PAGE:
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Blog Posts by Walter Johnston & James Miller

Need for Speed, Part II

by Walter Johnston & James Miller, Office of Engineering and Technology
April 13, 2011 - 12:18 PM

Consumers may need better information to determine which broadband service to purchase to meet their needs. Yesterday, the FCC’s Consumer and Governmental Affairs Bureau (CGB) released a Public Notice requesting comment on this topic. As CGB Bureau Chief Joel Gurin noted, the metrics for broadband speed and performance are not as meaningful to consumers as, say, measures of fuel economy:  “Most people don’t understand megabits-per-second in the way they understand miles-per-gallon.”

But in another way, fuel economy and broadband performance are similar—they’re complex measurements influenced by many factors. How much gas you use depends on everything from how full your tires are to how cold it is outside to how aggressively you drive. Similarly, a single user checking email at 10 AM might find a lower speed broadband service to be sufficient, but the same connection might not support a household with a heavy gaming user, a VoIP- and VPN-using telecommuter, and movie fans watching HD-quality streaming video in the living room at 7 PM.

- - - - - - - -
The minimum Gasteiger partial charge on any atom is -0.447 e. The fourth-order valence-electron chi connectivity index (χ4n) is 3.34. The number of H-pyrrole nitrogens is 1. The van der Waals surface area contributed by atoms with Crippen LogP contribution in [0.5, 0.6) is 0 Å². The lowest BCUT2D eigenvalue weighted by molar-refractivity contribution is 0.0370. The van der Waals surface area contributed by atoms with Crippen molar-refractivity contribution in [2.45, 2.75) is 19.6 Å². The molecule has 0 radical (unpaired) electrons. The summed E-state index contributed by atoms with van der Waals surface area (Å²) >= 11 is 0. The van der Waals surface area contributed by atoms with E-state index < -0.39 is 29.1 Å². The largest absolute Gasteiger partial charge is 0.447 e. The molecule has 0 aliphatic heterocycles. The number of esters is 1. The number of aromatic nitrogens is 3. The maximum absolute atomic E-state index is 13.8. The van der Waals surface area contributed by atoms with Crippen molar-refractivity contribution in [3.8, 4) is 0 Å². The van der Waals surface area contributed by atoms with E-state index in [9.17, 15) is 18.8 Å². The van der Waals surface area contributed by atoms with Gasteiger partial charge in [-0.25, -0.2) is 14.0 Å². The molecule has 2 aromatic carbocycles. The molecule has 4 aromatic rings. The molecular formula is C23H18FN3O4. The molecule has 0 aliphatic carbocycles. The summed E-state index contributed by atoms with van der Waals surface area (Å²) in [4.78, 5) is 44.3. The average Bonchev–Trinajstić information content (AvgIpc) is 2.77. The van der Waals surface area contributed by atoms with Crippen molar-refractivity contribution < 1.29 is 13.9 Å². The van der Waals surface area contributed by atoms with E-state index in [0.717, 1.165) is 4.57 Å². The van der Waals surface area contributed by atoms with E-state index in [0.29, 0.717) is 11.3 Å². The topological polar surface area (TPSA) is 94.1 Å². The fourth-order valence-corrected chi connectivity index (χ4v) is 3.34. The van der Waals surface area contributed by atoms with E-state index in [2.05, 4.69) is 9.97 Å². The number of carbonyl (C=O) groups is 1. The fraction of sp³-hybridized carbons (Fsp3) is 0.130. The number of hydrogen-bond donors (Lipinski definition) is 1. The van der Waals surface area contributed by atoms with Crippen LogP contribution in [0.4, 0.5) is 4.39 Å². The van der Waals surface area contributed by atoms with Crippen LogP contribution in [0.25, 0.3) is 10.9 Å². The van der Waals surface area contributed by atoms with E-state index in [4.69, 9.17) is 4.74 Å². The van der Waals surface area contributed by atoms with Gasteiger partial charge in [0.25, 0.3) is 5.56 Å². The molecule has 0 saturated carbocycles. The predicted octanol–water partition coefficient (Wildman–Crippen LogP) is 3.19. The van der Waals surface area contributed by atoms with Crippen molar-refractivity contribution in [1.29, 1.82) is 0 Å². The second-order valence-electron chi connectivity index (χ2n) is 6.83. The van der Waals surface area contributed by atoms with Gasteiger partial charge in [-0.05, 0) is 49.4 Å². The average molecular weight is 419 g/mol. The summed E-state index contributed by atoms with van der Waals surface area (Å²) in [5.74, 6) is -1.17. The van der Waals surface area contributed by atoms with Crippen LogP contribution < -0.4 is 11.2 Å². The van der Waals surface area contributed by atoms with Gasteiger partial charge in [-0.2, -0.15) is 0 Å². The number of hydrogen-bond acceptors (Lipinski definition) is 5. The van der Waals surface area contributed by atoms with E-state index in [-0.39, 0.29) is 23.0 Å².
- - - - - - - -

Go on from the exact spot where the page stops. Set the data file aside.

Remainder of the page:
It’s no simple task to determine how “fast” your Internet connection is; just developing a measurement methodology that accurately captures and represents performance is a serious technical challenge.

The FCC took on this challenge when we set out to test broadband performance in the homes of 10,000 volunteers across the nation. To do this test, we contracted with SamKnows, a consulting company that conducted a similar effort in the United Kingdom with the regulatory authority for the UK communications sector. Our nationwide test is the first precise U.S. measurement of internet services as delivered to the home by the service provider.

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